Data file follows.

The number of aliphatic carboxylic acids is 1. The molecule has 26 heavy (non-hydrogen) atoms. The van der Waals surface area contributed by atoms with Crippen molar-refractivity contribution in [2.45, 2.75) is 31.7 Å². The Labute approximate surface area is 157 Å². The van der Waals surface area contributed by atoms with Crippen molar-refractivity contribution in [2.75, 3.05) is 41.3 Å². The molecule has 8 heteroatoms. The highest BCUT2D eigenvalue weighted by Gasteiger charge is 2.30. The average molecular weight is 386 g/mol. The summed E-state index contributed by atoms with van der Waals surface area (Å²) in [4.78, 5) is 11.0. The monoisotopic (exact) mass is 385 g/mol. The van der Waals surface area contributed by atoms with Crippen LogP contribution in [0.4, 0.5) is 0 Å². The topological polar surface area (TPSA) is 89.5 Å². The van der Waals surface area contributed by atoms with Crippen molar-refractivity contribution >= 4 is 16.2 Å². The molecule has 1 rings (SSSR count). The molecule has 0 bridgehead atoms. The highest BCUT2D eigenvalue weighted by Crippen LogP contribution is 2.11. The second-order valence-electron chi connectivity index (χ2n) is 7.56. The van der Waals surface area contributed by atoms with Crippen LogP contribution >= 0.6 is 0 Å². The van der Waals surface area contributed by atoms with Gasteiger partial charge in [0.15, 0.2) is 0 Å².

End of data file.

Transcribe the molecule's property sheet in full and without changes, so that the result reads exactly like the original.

The number of aliphatic carboxylic acids is 1. The molecule has 26 heavy (non-hydrogen) atoms. The van der Waals surface area contributed by atoms with Crippen molar-refractivity contribution in [2.45, 2.75) is 31.7 Å². The Labute approximate surface area is 157 Å². The van der Waals surface area contributed by atoms with Crippen molar-refractivity contribution in [2.75, 3.05) is 41.3 Å². The molecule has 8 heteroatoms. The highest BCUT2D eigenvalue weighted by Gasteiger charge is 2.30. The average molecular weight is 386 g/mol. The summed E-state index contributed by atoms with van der Waals surface area (Å²) in [4.78, 5) is 11.0. The monoisotopic (exact) mass is 385 g/mol. The van der Waals surface area contributed by atoms with Crippen LogP contribution in [0.4, 0.5) is 0 Å². The topological polar surface area (TPSA) is 89.5 Å². The van der Waals surface area contributed by atoms with Crippen molar-refractivity contribution >= 4 is 16.2 Å². The molecule has 1 rings (SSSR count). The molecule has 0 bridgehead atoms. The highest BCUT2D eigenvalue weighted by Crippen LogP contribution is 2.11. The second-order valence-electron chi connectivity index (χ2n) is 7.56. The van der Waals surface area contributed by atoms with Crippen LogP contribution >= 0.6 is 0 Å². The van der Waals surface area contributed by atoms with Gasteiger partial charge in [0.15, 0.2) is 0 Å².